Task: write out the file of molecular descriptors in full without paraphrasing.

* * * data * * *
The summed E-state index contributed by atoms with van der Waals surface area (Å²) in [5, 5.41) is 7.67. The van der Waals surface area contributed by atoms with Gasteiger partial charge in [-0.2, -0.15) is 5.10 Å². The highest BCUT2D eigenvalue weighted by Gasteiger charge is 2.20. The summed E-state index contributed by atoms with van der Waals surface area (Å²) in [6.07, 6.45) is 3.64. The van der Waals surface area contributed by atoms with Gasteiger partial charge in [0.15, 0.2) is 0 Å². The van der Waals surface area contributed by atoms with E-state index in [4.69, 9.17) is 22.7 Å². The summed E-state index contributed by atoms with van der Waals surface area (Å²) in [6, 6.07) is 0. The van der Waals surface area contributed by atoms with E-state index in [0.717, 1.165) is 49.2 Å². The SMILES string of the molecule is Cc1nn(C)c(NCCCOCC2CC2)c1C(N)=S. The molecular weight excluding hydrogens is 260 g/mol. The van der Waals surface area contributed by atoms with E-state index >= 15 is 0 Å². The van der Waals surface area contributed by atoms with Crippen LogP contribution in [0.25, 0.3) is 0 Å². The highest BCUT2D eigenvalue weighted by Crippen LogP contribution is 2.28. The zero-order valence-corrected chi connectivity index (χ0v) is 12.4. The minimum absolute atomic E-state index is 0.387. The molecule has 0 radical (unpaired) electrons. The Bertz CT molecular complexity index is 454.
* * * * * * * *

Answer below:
The summed E-state index contributed by atoms with van der Waals surface area (Å²) in [5, 5.41) is 7.67. The van der Waals surface area contributed by atoms with Gasteiger partial charge in [-0.2, -0.15) is 5.10 Å². The highest BCUT2D eigenvalue weighted by Gasteiger charge is 2.20. The summed E-state index contributed by atoms with van der Waals surface area (Å²) in [6.07, 6.45) is 3.64. The van der Waals surface area contributed by atoms with Gasteiger partial charge in [0.15, 0.2) is 0 Å². The van der Waals surface area contributed by atoms with E-state index in [4.69, 9.17) is 22.7 Å². The summed E-state index contributed by atoms with van der Waals surface area (Å²) in [6, 6.07) is 0. The van der Waals surface area contributed by atoms with E-state index in [0.717, 1.165) is 49.2 Å². The SMILES string of the molecule is Cc1nn(C)c(NCCCOCC2CC2)c1C(N)=S. The molecular weight excluding hydrogens is 260 g/mol. The van der Waals surface area contributed by atoms with E-state index >= 15 is 0 Å². The van der Waals surface area contributed by atoms with Crippen LogP contribution in [0.25, 0.3) is 0 Å². The highest BCUT2D eigenvalue weighted by Crippen LogP contribution is 2.28. The zero-order valence-corrected chi connectivity index (χ0v) is 12.4. The minimum absolute atomic E-state index is 0.387. The molecule has 0 radical (unpaired) electrons. The Bertz CT molecular complexity index is 454.